Luke Easter

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Major League, Buffalo Bisons Baseball Player

Buffalo fans have always worshipped their sport heroes, but few have ever attained the near mythical status accorded Bison great Luke Easter. Upon Easter’s induction into the Buffalo Bison Hall of Fame as a charter member, Joe Overfield wrote that “never in the city’s sports history has an athlete made such an impact on the community,” and the presence of Luke’s retired Number 25 on the walls of North Americare Park attests that the impact is alive today. It is fitting and proper that on the 50th anniversary of Jackie Robinson’s debut in the National League the Greater Buffalo Sports Hall of Fame recognizes the man who, along with teammate Larry Doby, helped break similar ground in the American League, and later became the first black to wear a Bison uniform in this century.

Given the timing of Robinson’s breakthrough, the chance to play major league ball nearly bypassed Easter. When he got his chance at age 35, after years with the fabled Homestead Greys of the Negro American League, he seized it eagerly. He hit 86 homers and drove in 301 runs in three seasons with the Cleveland Indians (1950-1952), Luke paced the Indians in home runs and RBIs in 1951 and was recognized as the Sporting News American League Player of the Year.

The forty year-old Easter joined the Herd in 1955. His ability to attract the fans helped save the struggling Bison franchise. Taking aim at the inviting short right-field fence at Offerman Stadium, Luke rapped 114 homers and batted in 353 runs in just over three seasons with Buffalo. The 1957 season was the highlight of Easter’s tenure – 40 homers (third highest single-season total in Bison history), 128 RBIs and an International League Most Valuable Player award.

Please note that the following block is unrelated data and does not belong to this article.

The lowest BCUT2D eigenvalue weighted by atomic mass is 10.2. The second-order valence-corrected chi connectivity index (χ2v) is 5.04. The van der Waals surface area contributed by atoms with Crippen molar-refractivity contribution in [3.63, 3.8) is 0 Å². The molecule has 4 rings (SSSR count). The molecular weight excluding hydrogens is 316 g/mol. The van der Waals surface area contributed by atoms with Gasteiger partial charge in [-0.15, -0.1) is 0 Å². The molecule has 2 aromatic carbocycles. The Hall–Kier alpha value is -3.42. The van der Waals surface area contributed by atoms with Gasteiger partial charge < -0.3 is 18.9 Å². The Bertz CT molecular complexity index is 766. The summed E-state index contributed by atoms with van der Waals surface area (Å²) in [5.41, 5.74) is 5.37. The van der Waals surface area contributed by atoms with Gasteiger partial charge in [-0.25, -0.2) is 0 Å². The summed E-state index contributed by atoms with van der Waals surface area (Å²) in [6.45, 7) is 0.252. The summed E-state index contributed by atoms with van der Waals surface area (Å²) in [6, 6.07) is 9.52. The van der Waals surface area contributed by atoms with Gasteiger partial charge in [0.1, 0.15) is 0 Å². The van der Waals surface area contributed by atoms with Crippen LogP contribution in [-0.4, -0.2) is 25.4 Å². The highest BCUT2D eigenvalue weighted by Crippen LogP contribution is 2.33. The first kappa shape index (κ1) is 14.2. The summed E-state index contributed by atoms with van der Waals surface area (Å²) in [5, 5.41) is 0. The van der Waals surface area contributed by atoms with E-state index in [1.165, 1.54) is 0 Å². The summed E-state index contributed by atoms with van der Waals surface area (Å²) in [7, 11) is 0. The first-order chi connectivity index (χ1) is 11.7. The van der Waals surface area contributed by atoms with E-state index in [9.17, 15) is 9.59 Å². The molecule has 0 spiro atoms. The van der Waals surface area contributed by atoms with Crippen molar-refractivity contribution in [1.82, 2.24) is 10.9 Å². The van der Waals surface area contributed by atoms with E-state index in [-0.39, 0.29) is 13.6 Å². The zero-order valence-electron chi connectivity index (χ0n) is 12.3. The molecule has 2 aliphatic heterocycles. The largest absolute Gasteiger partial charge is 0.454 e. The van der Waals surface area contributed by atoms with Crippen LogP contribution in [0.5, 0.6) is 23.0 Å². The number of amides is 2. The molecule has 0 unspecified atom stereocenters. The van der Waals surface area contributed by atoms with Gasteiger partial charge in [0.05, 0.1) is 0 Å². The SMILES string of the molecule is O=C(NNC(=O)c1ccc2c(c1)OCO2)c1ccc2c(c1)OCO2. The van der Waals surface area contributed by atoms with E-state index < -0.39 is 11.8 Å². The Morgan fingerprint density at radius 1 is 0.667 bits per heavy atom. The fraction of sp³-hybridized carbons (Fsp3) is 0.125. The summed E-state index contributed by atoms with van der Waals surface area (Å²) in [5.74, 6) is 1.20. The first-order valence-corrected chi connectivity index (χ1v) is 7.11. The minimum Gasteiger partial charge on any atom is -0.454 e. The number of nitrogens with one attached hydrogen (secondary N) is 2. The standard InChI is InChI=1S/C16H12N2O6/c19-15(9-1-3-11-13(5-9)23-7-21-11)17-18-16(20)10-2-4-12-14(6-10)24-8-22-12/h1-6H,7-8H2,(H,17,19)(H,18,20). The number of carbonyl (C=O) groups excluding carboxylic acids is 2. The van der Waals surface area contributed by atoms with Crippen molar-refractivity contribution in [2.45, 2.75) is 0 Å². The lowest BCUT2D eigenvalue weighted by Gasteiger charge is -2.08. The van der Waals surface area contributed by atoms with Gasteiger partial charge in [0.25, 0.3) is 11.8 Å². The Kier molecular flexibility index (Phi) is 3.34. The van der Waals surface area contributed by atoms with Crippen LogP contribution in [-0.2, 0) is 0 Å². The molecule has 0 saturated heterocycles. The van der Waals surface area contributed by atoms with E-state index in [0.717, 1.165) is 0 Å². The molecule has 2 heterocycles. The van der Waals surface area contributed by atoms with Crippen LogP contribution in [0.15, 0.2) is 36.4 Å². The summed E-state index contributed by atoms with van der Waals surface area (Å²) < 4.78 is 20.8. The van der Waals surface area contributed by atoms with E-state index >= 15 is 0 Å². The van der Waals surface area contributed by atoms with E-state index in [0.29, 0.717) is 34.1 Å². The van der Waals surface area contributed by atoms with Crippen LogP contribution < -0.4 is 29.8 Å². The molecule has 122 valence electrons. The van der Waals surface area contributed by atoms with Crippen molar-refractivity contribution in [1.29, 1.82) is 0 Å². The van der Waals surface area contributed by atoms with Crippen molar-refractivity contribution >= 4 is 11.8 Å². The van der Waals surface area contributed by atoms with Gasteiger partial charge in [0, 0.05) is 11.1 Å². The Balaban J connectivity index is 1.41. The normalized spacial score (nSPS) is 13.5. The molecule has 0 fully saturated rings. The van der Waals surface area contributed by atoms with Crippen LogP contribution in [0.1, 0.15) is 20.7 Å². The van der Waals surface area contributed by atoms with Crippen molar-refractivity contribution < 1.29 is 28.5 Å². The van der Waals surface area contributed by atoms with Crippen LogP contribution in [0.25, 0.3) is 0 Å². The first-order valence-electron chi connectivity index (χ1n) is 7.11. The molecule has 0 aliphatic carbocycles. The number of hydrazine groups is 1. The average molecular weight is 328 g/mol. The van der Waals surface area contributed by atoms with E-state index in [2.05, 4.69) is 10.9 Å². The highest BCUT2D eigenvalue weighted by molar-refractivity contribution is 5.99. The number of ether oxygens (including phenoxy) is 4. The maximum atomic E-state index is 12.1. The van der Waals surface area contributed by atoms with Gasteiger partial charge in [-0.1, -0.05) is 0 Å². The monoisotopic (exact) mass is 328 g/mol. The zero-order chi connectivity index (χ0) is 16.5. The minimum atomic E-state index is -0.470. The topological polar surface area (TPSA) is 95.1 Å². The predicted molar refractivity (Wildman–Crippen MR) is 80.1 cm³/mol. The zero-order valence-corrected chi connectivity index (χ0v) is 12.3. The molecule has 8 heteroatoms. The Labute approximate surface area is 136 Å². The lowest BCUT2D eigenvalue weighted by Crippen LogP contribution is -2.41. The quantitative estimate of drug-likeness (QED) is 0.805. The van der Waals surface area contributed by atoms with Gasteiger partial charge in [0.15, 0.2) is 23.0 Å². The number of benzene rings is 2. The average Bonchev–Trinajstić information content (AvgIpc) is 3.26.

The Easter legend was spawned not only from the accumulation of statistics, however, but the magnitude of specific feats. Easter was the only hitter to clear the center-field scoreboard at Offerman Stadium (twice in 1957); he also owns the longest home run ever hit at Cleveland Municipal Stadium, a 477-foot upper deck shot.

Luke’s legend also stemmed from his generous, larger-than-life personality. Playing in difficult times when blacks were only beginning to gain acceptance in baseball, Easter endeared himself to Buffalonians with his grace and dignity both on and off the field. He endured the indignity of segregated hotels and restaurants when the Bisons traveled south, never complaining about the “color line” which at that time was still firmly fixed.

Instead, Easter wove a legacy as a friend to the community, a generous soul with plenty of time for any cause. In 1997, we give back a fraction of that time to honor the memory of Luke Easter on his induction into the Greater Buffalo Sports Hall of Fame.